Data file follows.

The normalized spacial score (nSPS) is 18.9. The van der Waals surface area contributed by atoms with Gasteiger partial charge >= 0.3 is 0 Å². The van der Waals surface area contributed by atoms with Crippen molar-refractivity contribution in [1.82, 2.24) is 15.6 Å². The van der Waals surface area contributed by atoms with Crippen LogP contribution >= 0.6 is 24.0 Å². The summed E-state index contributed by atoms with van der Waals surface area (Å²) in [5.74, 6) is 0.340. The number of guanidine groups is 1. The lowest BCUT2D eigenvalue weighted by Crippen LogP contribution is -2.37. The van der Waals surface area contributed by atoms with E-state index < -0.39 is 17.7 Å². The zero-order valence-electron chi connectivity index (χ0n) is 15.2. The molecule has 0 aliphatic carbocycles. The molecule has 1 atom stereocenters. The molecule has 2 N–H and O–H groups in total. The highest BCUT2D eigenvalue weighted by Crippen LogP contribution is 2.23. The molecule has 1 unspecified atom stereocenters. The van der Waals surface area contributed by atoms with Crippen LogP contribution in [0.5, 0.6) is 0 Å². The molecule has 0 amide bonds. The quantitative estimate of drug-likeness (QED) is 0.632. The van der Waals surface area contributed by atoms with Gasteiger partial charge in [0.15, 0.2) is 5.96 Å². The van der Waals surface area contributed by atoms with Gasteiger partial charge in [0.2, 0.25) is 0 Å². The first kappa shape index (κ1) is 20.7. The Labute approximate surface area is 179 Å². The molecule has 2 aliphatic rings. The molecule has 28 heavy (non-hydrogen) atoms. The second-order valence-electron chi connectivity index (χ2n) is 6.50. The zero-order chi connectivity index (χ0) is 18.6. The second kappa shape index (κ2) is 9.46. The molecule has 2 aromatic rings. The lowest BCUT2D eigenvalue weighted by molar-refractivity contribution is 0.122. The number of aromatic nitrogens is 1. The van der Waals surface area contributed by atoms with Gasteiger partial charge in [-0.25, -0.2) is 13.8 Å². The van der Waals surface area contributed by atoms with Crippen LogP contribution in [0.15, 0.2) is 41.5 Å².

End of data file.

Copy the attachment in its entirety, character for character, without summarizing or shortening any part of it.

The normalized spacial score (nSPS) is 18.9. The van der Waals surface area contributed by atoms with Gasteiger partial charge >= 0.3 is 0 Å². The van der Waals surface area contributed by atoms with Crippen molar-refractivity contribution in [1.82, 2.24) is 15.6 Å². The van der Waals surface area contributed by atoms with Crippen LogP contribution >= 0.6 is 24.0 Å². The summed E-state index contributed by atoms with van der Waals surface area (Å²) in [5.74, 6) is 0.340. The number of guanidine groups is 1. The lowest BCUT2D eigenvalue weighted by Crippen LogP contribution is -2.37. The van der Waals surface area contributed by atoms with E-state index < -0.39 is 17.7 Å². The zero-order valence-electron chi connectivity index (χ0n) is 15.2. The molecule has 0 aliphatic carbocycles. The molecule has 1 atom stereocenters. The molecule has 2 N–H and O–H groups in total. The highest BCUT2D eigenvalue weighted by Crippen LogP contribution is 2.23. The molecule has 1 unspecified atom stereocenters. The van der Waals surface area contributed by atoms with Crippen LogP contribution in [0.5, 0.6) is 0 Å². The molecule has 0 amide bonds. The quantitative estimate of drug-likeness (QED) is 0.632. The van der Waals surface area contributed by atoms with Gasteiger partial charge in [0.15, 0.2) is 5.96 Å². The van der Waals surface area contributed by atoms with Gasteiger partial charge in [0.2, 0.25) is 0 Å². The first kappa shape index (κ1) is 20.7. The Labute approximate surface area is 179 Å². The molecule has 2 aliphatic rings. The molecule has 28 heavy (non-hydrogen) atoms. The second-order valence-electron chi connectivity index (χ2n) is 6.50. The zero-order chi connectivity index (χ0) is 18.6. The second kappa shape index (κ2) is 9.46. The molecule has 2 aromatic rings. The lowest BCUT2D eigenvalue weighted by molar-refractivity contribution is 0.122. The number of aromatic nitrogens is 1. The van der Waals surface area contributed by atoms with Gasteiger partial charge in [-0.25, -0.2) is 13.8 Å². The van der Waals surface area contributed by atoms with Crippen LogP contribution in [0.15, 0.2) is 41.5 Å².